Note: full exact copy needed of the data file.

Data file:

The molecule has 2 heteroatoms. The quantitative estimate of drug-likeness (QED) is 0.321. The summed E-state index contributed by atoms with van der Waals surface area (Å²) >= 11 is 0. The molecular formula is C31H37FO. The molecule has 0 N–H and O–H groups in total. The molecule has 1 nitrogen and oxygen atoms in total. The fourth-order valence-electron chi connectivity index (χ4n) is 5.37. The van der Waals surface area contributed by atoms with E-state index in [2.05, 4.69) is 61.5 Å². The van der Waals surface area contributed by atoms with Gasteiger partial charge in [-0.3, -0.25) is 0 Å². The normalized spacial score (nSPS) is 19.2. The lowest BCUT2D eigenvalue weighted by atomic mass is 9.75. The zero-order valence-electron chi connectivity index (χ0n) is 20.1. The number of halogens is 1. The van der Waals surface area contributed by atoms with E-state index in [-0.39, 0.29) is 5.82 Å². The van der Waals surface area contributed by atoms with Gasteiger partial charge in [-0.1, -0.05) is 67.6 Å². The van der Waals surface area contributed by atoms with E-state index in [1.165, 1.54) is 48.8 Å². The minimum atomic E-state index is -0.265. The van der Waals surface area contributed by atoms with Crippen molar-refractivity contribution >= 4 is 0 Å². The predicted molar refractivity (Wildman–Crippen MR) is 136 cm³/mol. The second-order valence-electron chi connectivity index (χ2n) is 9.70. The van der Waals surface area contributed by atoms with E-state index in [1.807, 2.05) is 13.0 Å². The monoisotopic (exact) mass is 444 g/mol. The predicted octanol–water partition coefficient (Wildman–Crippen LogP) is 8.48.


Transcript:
The molecule has 2 heteroatoms. The quantitative estimate of drug-likeness (QED) is 0.321. The summed E-state index contributed by atoms with van der Waals surface area (Å²) >= 11 is 0. The molecular formula is C31H37FO. The molecule has 0 N–H and O–H groups in total. The molecule has 1 nitrogen and oxygen atoms in total. The fourth-order valence-electron chi connectivity index (χ4n) is 5.37. The van der Waals surface area contributed by atoms with E-state index in [2.05, 4.69) is 61.5 Å². The van der Waals surface area contributed by atoms with Gasteiger partial charge in [-0.3, -0.25) is 0 Å². The normalized spacial score (nSPS) is 19.2. The lowest BCUT2D eigenvalue weighted by atomic mass is 9.75. The zero-order valence-electron chi connectivity index (χ0n) is 20.1. The number of halogens is 1. The van der Waals surface area contributed by atoms with E-state index in [-0.39, 0.29) is 5.82 Å². The van der Waals surface area contributed by atoms with Gasteiger partial charge in [-0.1, -0.05) is 67.6 Å². The van der Waals surface area contributed by atoms with E-state index in [1.165, 1.54) is 48.8 Å². The minimum atomic E-state index is -0.265. The van der Waals surface area contributed by atoms with Crippen molar-refractivity contribution >= 4 is 0 Å². The predicted molar refractivity (Wildman–Crippen MR) is 136 cm³/mol. The second-order valence-electron chi connectivity index (χ2n) is 9.70. The van der Waals surface area contributed by atoms with E-state index in [1.807, 2.05) is 13.0 Å². The monoisotopic (exact) mass is 444 g/mol. The predicted octanol–water partition coefficient (Wildman–Crippen LogP) is 8.48.